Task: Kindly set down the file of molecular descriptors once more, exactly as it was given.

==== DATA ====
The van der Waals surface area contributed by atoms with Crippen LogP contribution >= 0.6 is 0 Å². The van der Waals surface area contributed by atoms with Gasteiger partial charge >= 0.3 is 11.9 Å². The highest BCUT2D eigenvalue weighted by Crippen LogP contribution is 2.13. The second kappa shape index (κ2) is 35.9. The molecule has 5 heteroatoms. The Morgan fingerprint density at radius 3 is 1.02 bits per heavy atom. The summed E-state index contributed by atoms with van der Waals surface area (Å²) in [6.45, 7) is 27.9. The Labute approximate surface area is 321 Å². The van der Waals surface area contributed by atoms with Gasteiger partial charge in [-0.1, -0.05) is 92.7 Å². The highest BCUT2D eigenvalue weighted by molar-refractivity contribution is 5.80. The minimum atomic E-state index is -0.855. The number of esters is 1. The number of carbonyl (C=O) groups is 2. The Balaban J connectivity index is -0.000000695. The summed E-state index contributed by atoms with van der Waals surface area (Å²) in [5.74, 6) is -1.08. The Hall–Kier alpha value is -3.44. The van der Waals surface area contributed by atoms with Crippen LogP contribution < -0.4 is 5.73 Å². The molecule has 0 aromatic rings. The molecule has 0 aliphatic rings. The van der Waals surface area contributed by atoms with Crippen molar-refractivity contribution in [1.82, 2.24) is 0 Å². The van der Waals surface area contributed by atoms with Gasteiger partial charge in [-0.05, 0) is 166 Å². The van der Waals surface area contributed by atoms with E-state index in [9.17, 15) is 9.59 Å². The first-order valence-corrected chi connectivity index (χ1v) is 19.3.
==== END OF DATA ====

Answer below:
The van der Waals surface area contributed by atoms with Crippen LogP contribution >= 0.6 is 0 Å². The van der Waals surface area contributed by atoms with Gasteiger partial charge >= 0.3 is 11.9 Å². The highest BCUT2D eigenvalue weighted by Crippen LogP contribution is 2.13. The second kappa shape index (κ2) is 35.9. The molecule has 5 heteroatoms. The Morgan fingerprint density at radius 3 is 1.02 bits per heavy atom. The summed E-state index contributed by atoms with van der Waals surface area (Å²) in [6.45, 7) is 27.9. The Labute approximate surface area is 321 Å². The van der Waals surface area contributed by atoms with Gasteiger partial charge in [-0.1, -0.05) is 92.7 Å². The highest BCUT2D eigenvalue weighted by molar-refractivity contribution is 5.80. The minimum atomic E-state index is -0.855. The number of esters is 1. The number of carbonyl (C=O) groups is 2. The Balaban J connectivity index is -0.000000695. The summed E-state index contributed by atoms with van der Waals surface area (Å²) in [5.74, 6) is -1.08. The Hall–Kier alpha value is -3.44. The van der Waals surface area contributed by atoms with Crippen LogP contribution < -0.4 is 5.73 Å². The molecule has 0 aromatic rings. The molecule has 0 aliphatic rings. The van der Waals surface area contributed by atoms with Crippen molar-refractivity contribution in [1.82, 2.24) is 0 Å². The van der Waals surface area contributed by atoms with Gasteiger partial charge in [-0.05, 0) is 166 Å². The van der Waals surface area contributed by atoms with E-state index in [9.17, 15) is 9.59 Å². The first-order valence-corrected chi connectivity index (χ1v) is 19.3.